No description of P/E analysis is complete without mentioning some of its pitfalls. First, consider that the denominator in the P/E ratio is accounting earnings, which are influenced by somewhat arbitrary accounting rules such as the use of historical cost in depreciation and inventory valuation. In times of high inflation, historic cost depreciation and inventory costs will tend to underrepresent true economic values, because the replacement cost of both goods and capital equipment will rise with the general level of prices. As Figure 18.3 demonstrates, P/E ratios have tended to be lower when inflation has been higher. This reflects the market's assessment that earnings in these periods are of "lower quality," artificially distorted by inflation, and warranting lower P/E ratios.
Another confounding factor in the use of P/E ratios is related to the business cycle. We were careful in deriving the DDM to define earnings as being net of economic depreciation, that is, the maximum flow of income that the firm could pay out without depleting its productive capacity. But reported earnings are computed in accordance with generally accepted accounting principles and need not correspond to economic earnings. Beyond this, however, notions of a normal or justified P/E ratio, as in equations 18.7 or 18.8, assume implicitly that earnings rise at a constant rate, or, put another way, on a smooth trend line. In contrast, reported earnings can fluctuate dramatically around a trend line over the course of the business cycle.
Another way to make this point is to note that the "normal" P/E ratio predicted by equation 18.8 is the ratio of today's price to the trend value of future earnings, E1. The P/E ratio reported in the financial pages of the newspaper, by contrast, is the ratio of price to the most recent past accounting earnings. Current accounting earnings can differ considerably from future economic earnings. Because ownership of stock conveys the right to future as well as current earnings, the ratio of price to most recent earnings can vary substantially over the
582 PART V Security Analysis business cycle, as accounting earnings and the trend value of economic earnings diverge by greater and lesser amounts.
As an example, Figure 18.4 graphs the earnings per share of Sun Microsystems and Consolidated Edison since 1986. Note that Sun's EPS fluctuate considerably. This reflects the company's relatively high degree of sensitivity to the business cycle. Value Line estimates its beta at 1.25. Con Ed, by contrast, shows much less variation in earnings per share around a smoother and flatter trend line. Its beta was only .75.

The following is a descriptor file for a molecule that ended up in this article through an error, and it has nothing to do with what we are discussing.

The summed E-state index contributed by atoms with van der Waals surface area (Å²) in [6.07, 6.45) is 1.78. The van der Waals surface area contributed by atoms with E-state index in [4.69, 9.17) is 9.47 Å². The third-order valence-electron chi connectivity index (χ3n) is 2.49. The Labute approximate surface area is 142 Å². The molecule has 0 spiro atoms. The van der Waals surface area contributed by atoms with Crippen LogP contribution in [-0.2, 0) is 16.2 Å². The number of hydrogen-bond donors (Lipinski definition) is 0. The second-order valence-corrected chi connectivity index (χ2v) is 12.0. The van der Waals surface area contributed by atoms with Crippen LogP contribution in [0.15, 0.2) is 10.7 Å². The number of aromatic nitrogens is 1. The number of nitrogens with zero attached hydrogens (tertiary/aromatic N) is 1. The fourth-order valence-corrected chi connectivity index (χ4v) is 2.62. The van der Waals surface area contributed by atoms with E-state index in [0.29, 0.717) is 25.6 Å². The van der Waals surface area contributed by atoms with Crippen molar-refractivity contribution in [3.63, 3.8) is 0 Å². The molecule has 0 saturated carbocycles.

Because the market values the entire stream of future dividends generated by the company, when earnings are temporarily depressed, the P/E ratio should tend to be high—that is, the denominator of the ratio responds more sensitively to the business cycle than the numerator. This pattern is borne out well.
Figure 18.5 graphs the Sun and Con Ed P/E ratios. Sun, with the more volatile earnings profile, also has a more volatile P/E profile. For example, in 1989 and 1993, when earnings were below the trend line (Figure 18.4), the P/E ratio correspondingly jumped (Figure 18.5). The market clearly recognized that earnings were depressed only temporarily.
This example shows why analysts must be careful in using P/E ratios. There is no way to say P/E ratio is overly high or low without referring to the company's long-run growth prospects, as well as to current earnings per share relative to the long-run trend line.
Nevertheless, Figures 18.4 and 18.5 demonstrate a clear relationship between P/E ratios and growth. Despite considerable short-run fluctuations, Sun's EPS clearly trended upward over the period. Its compound rate of growth in the decade ending 1999 was 30%. Consolidated Edison's earnings grew less rapidly, with an average growth rate of 2.3%. Sun's growth prospects are reflected in its consistently higher P/E multiple.
This analysis suggests that P/E ratios should vary across industries, and in fact they do. Figure 18.6 shows P/E ratios in mid-2000 for a sample of industries. P/E ratios for each industry are computed in two ways: by taking the ratio of price to previous year (i.e., 2000) earnings, and projected next-year earnings. Notice that although the ratios based on 2000 earnings appear quite high, the ratios are more moderate when prices are compared to forecasted 2001 earnings. This should not surprise you, because stock market prices are based on firms' future earnings prospects.
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